2022 has been an astounding year in AI. I don’t think anyone needs a recap (and I’m not the guy to provide one), so I’ll namedrop Stable Diffusion and GPT as examples of what I’m talking about.
While only the most jaded person could see what’s going on in AI and not be completely blown away, there is debate around exactly what the socioeconomic implications of this new phase of AI will be. On one hand, you have people already predicting that we’re in the end game for white collar workers, such as artists, writers, and software developers. Other folks, perhaps more attuned to the limitations of the AIs we’ve seen, are urging a much more sober outlook. I see massive change on the horizon, but along a different axis than some of the more simplistic predictions.
From perspective of AI skepticism, we have the Chaos Engineering newsletter’s evaluation of the applications of AI to FinTech. Francisco’s point is that the breakthroughs aren’t necessarily applicable to existing business problems in FinTech. His reasoning seems pretty good, and I largely agree.
But I think it would be wrong to conclude that–just because it doesn’t solve existing industry pain points–generative AI isn’t about to have a massive societal impact. The tech is at a point where it will prove good enough to solve things businesses weren’t even thinking of as problems. Breakthroughs in technology make their biggest impacts in ways that are often tangential to existing models–if they make an impact at all. They surprise us.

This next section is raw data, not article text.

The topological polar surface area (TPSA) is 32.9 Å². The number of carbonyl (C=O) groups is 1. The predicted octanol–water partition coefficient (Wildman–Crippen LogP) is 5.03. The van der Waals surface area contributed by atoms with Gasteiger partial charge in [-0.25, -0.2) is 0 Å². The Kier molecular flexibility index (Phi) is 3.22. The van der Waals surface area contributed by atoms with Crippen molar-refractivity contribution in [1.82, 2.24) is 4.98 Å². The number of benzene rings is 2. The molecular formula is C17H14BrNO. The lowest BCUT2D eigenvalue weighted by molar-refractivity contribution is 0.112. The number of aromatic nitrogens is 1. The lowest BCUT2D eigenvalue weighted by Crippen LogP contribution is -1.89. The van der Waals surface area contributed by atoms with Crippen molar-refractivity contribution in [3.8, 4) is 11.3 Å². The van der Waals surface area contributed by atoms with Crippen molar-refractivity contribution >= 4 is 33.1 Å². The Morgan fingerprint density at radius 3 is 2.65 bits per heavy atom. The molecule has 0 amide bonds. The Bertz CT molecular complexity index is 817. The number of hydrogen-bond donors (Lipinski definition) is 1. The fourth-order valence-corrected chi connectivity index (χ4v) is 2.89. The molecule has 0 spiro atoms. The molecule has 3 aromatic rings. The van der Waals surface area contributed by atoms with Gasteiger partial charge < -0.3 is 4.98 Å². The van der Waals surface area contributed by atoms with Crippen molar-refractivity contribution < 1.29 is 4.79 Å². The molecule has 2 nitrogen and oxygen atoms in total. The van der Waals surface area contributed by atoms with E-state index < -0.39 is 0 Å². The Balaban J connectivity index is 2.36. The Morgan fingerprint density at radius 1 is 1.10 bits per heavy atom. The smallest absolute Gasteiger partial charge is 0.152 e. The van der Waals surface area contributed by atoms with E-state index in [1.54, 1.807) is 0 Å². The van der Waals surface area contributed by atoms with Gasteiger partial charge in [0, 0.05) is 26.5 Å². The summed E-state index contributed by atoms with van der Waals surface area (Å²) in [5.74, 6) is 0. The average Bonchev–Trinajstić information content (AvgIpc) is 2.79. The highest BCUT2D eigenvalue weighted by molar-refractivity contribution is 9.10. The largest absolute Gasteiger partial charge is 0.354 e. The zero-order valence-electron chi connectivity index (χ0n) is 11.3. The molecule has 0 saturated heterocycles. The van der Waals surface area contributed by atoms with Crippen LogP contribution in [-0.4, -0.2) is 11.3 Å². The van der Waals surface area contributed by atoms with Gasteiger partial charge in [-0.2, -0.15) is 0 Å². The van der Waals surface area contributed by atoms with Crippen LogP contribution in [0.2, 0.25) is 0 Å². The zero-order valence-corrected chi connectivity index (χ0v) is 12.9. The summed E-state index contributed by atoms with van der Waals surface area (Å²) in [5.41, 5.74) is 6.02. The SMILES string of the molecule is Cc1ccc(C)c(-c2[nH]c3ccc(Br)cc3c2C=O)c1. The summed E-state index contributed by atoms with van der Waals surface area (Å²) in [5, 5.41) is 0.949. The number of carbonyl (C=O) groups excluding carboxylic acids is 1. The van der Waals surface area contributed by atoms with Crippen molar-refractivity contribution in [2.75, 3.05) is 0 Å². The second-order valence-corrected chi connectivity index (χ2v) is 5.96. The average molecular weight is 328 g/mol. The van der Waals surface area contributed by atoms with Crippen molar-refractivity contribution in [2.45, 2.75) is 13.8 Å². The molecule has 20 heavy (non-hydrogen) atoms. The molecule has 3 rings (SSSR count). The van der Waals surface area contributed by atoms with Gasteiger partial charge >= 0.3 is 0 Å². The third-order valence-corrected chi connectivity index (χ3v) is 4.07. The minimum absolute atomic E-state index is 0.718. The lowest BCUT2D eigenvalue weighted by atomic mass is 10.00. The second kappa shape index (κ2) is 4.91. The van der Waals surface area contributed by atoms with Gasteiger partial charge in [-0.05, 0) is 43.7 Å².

New technology is rarely exactly what’s needed to revolutionize approaches to existing high value problems. It’s one of the reasons blockchain boosters have been so wrong for so long, for example. While the blockchain is an incredibly impressive technology, it maps to very few business use cases.
Often, it is unpredictable combinations of technologies that change the world, some of which are really boring. For instance, you don’t really get the iPhone smartphone revolution without a couple tedious decades of incremental battery technology and mobile network improvements. But once you had Li-ion batteries capable of powering a full-color display for a full day and affordable data plans, suddenly, entirely new mobile experiences became possible.
ChatGPT is an application of a particular AI tech called large language model (LLM). It is astonishingly good at generating text that sounds like it is reasoning like a smart human, in response to natural discussion prompts. That means it can be effective in situations where it is important to get a human to know or believe something. It’s a breakthrough in human-computer interface technology.
I’m not sure LLMs, in and of themselves, will change the world, beyond being impressive toys. However, if you combine these LLMs with the social reach of social media, the power of cloud computing, and APIs that can cause real world effects, we’re on the verge of seeing autonomous social systems with massive amount of leverage to influence real world systems. Maybe also throw in Bitcoin as a way for autonomous systems to share a rudimentary economy, without permissions or access to banking.
What do the applications of this kind of technological mashup look like? I have no idea. I’m rarely the person to come up with outside-the-box ideas. It just feels to me that the deck is stacked for some wild stuff, the barriers to entry are extremely low, and I see almost no guardrails.
We may not be on the verge artificial general intelligence, but I don’t think you need AGI for a quantum leap in societal impact of AI.
The only thing I know for sure about what happens next is that we’re in for a wild ride.